The Great Japanese Disaster
Yesterday, while I was collecting secondary data for my PhD, one idea of a post came to mind. The idea was to explain a little bit of Japan’s historical context. More specifically, to explain what happened in one of the country’s worst day’s and how the result of it may have influenced the decision to host the Tokyo 2020 Olympic Games.
March 11, 2011, a horrible day that destroyed many coastal areas of the country. It began with one of the biggest earthquakes on Earth, which caused a big tsunami, triggering several explosions in a nuclear plant.
Figure 1: The three disasters | Source: Researcher
It all started at 2:46 pm, on the northeastern coast of Honshu (on Japan’s main and largest island), when a powerful earthquake with a 9.1 magnitude shook the community and everything around them for about 5 minutes. According to Rafferty (2020), ‘the earthquake was caused by the rupture of a stretch of the subduction zone associated with the Japan Trench, which separates the Eurasian Plate from the subducting Pacific Plate‘. Essentially, the earthquake was so powerful that it moved Honshu ‘2.4 metres east and shifted the Earth on its axis by an estimated 10 to 25 centimetres‘ (WHO, 2020). It is also necessary to mention that this was one of the biggest earthquakes in history, which caused a lot of physical damages.
Adding to all of this, this rupture resulted in not only several smaller aftershocks but also triggered a massive tsunami. This tsunami inundated approximately 517 square kilometres of coastal land. For you to get an idea, the ‘waves were estimated to be as high as 38 meters, the height of a 12-story building’ (Reid, 2019). Which simply washed ‘the coastal areas of Tohoku and southern Hokkaido and claimed the majority of the 15 848 lives lost‘ (WHO, 2020).
And as all of this was not enough, because of the tremor, the power to three nuclear plants was cut off, which stopped their cooling systems from working. Even more problematic, was the fact that ‘the tsunami waves damaged the backup generators at some of those plants, most notably at the Fukushima Daiichi‘ (Rafferty, 2020). Consequently, three nuclear reactors started to overheat and melt on the days that followed. Ultimately, resulting in them exploding and releasing radiation to the air, later evaluated as a level 7 nuclear emergency.
I think we all can agree that to Japan and its community, this was one of the worst days and even weeks. This incident not only killed and injured a lot of people, but it destroyed entire villages, washing away people’s personal belongings. Meaning that a quite significant number of people had to start their lives over, with almost nothing.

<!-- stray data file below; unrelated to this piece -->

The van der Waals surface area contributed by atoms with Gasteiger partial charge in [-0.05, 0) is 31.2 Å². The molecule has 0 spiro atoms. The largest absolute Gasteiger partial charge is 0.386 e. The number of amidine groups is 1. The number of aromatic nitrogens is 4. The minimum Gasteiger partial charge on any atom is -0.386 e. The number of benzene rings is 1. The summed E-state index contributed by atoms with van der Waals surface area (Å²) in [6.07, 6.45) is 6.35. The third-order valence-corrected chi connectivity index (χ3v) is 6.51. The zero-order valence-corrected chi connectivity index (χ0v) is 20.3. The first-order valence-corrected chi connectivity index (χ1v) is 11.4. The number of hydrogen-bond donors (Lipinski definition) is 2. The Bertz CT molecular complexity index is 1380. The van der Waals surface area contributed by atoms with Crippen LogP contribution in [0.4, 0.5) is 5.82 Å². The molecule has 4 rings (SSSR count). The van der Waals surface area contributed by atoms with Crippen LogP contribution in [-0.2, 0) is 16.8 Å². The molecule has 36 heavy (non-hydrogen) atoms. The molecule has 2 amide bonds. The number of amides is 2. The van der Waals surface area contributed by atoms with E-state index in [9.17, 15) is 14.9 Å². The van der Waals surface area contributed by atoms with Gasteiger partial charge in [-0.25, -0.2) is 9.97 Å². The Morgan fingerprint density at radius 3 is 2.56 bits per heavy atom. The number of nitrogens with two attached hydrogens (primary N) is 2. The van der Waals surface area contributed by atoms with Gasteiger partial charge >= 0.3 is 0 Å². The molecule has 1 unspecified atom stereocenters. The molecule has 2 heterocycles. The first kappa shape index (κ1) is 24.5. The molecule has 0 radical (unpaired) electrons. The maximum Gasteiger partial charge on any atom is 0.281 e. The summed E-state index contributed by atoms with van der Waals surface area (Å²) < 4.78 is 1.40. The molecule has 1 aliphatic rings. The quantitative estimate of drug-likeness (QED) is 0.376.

The Tokyo 2020 Olympic Games have been characterised several times by the organisation as the “Recovering Games“. As Sanada (2020), stated in an article: ‘Japan’s efforts to host the Olympics in Tokyo over the years were closely tied to the concept of recovery from catastrophic events‘. For Japan, hosting the Games is important, to show the world that they can and have recuperated while raising awareness that a lot of people were left with nothing and need all the help they can get. The event organisation even started a project, named “Tokyo 2020 Recovery Monuments’, that aims to ‘show the healing power of sport and inspire Tohoku people to thrive and feel empowered‘ (Tokyo, 2020).
And now that the Olympic Games have been postponed, I think we can see that these Games aren’t just about recovering from this horrible incident, but also from this unstable global pandemic.
By the way here is the link to a documentary about the disaster, which I found useful and very interesting, it’s named MegaQuake: The Hour That Shook Japan | Reel Truth History Documentary. If you want more information, have a look at it: https://www.youtube.com/watch?v=Oj0j6yt2y6I&list=PLtbE8qWwCQ6aMX2MPYhT6HUlepjiOFmGI&index=96
Rafferty, J. (2020). Japan Earthquake And Tsunami Of 2011. Encyclopedia Britannica. [online] available from: <https://www.britannica.com/event/Japan-earthquake-and-tsunami-of-2011> [22 November 2020].
Reid, K. (2019). 2011 Japan Earthquake And Tsunami: Facts, Faqs, And How To Help. World Vision. [online] available from: <https://www.worldvision.org/disaster-relief-news-stories/2011-japan-earthquake-and-tsunami-facts> [22 November 2020].
Sanada, H. (2020). OPINION: History Shows Importance Of Holding Tokyo Olympics In 2021. Kyodo News. [online] available from: <https://english.kyodonews.net/news/2020/08/9ed39de71192-opinion-history-shows-importance-of-holding-tokyo-olympics-in-2021.html> [22 November 2020].
Tokyo (2020). Tokyo 2020 Recovery Monuments. [online] available from: <https://tokyo2020.org/en/games/caring-monument/> [ 23 November 2020].
WHO (2012). Great East Japan Earthquake. [online] available from: <https://www.who.int/westernpacific/emergencies/great-east-japan-earthquake> [22 November 2020].